Jo Konta likes to set goals, personal targets she shares with no-one. So don’t be surprised if she’s already started counting down the 353 days to next year’s Wimbledon.
Konta remains determined to accentuate the positive as she looks ahead with renewed confidence. She admitted she dreamed big ever since she started playing tennis competitively as a nine-year old.
But her hopes of becoming the first British finalist at the All England Club in four decades were ended in a 6-4 6-2 defeat by five-time champion Venus Williams, in front of a Centre Court crowd who arrived more in expectation than hope.
Konta – whose analysis of her game is forensic – will look back on moments that shifted her fate but she insists she won’t look back with regret.
She had two break points at 4-4 in a very finely poised first set and spurned them both – though admittedly a booming 106mph second serve from Williams had something to do with it.
However, a handful of points later and she’d dropped her serve and Williams had snatched the opener, establishing a momentum that she never lost.
That’s often the way against the very best, they give you so few chances that unless you grab them eagerly, the opportunity simply doesn’t roll around again.
“I definitely feel like there’s no reason why I would not be able to be in a position to win a title like this one day,” said Konta, who lost at the same stage of last year’s Australian Open and now moves into the world’s top five.
“I was incredibly happy with the level I was able to produce day in, day out, because it’s a long two weeks. I would have liked to have made it a full fortnight but it’s okay.
“I feel I rose to the challenge but just fell at one of the final hurdles, next time I hope to go further.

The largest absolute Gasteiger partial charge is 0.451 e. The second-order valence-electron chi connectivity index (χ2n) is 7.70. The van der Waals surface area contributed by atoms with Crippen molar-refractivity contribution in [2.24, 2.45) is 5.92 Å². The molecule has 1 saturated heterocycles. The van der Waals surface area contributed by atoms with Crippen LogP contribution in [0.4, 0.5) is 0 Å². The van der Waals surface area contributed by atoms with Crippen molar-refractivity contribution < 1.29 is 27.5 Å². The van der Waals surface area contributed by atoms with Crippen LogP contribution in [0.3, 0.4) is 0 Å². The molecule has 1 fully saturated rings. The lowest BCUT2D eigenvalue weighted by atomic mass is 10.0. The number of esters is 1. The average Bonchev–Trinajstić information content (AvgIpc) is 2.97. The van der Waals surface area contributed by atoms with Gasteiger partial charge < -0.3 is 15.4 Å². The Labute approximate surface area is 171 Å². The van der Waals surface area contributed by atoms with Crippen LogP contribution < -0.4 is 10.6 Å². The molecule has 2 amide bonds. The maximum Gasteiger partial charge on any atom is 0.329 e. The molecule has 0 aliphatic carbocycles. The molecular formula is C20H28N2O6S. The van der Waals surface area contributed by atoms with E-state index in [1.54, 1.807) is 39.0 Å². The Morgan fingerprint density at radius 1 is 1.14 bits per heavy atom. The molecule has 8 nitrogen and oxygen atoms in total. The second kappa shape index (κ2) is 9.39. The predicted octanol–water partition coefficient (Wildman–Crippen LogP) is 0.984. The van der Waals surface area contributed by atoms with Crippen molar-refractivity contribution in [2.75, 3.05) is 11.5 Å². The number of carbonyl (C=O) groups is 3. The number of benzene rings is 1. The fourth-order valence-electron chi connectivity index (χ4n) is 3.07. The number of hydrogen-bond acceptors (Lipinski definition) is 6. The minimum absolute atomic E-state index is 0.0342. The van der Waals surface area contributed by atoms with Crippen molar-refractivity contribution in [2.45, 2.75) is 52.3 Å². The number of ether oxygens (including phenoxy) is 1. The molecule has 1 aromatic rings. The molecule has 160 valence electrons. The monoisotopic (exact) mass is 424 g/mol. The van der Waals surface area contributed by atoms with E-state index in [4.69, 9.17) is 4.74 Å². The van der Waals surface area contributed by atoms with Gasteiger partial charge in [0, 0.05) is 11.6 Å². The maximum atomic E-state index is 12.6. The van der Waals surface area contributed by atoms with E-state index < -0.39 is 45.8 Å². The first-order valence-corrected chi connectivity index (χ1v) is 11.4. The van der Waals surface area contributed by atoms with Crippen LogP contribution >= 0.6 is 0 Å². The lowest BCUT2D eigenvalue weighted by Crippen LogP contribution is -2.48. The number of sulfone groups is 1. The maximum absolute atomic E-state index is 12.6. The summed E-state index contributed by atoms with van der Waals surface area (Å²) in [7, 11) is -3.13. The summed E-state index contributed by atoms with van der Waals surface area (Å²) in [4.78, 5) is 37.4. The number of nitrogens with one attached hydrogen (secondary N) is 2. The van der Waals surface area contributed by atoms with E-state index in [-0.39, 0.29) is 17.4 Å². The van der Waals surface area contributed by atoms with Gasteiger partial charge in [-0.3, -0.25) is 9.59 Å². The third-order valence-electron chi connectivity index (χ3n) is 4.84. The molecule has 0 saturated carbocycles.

“There’s a lot of things that I can still get better at, which is exciting for me and exciting for my team.
“This was only my second Grand Slam semi-final, so she definitely came into the match with a lot more experience than I did. But I felt really comfortable out there, Venus just played better than me.
“This Wimbledon has only strengthened my belief that if I’m ever in a position to play for a Slam that I’ll be in the mental and physical state to deal with it.
“I’ve loved the support, it’s not been added pressure. It’s been so special to see how much people enjoy being a part of my journey.”
The long and fabled history of these Championships is littered with stories rejected as fantasy by Hollywood script writers – and Williams stands on the verge of producing a tale to be told through the ages.
It’s 16 years since she won the first of her five All England Club singles titles and nine years since her last.
When sister Serena, the defending champion, announced her pregnancy earlier this year, most thought it would be a chance for someone new to step up and fill the vacuum.
Instead the name Williams could be on the honours board for the 13th time since the turn of the century, with Spain’s Garbiñe Muguruza – beaten in the final by Serena two years ago – her opponent.
In recent years Williams, 37, has usually spent most of the fortnight answering questions about when she may retire, especially following her diagnosis with Sjögren’s syndrome, an autoimmune disease which causes fatigue, muscle and joint pain.
And then there was her involvement in a fatal car crash last month, with police only clearing her of responsibility this week.
“I’m just excited about being in another final because I feel I’ve been knocking on the door for a while,” said Williams, who lost in the final of the Australian Open earlier this year.
“I’ll speak to Serena about her match against her two years ago and hopefully she’ll give me some things that will make a difference.
“I’m really missing her but I try to take the same courage on the court that she would have, I try to do the things she would do.”
Meanwhile, Williams insists Konta’s moment will come – and time is certainly on the 26-year-old’s side.
Virginia Wade, the last British women’s winner here, was 31 when she finally achieved success, having twice lost in the semi-finals and made a first quarter-final appearance ten years previously.
“Johanna has played an amazing tournament,” she said.
“She showed a lot of courage, played in tough situations against players who were in form. I feel like she really wants these majors, she’ll have an opportunity again for sure.”
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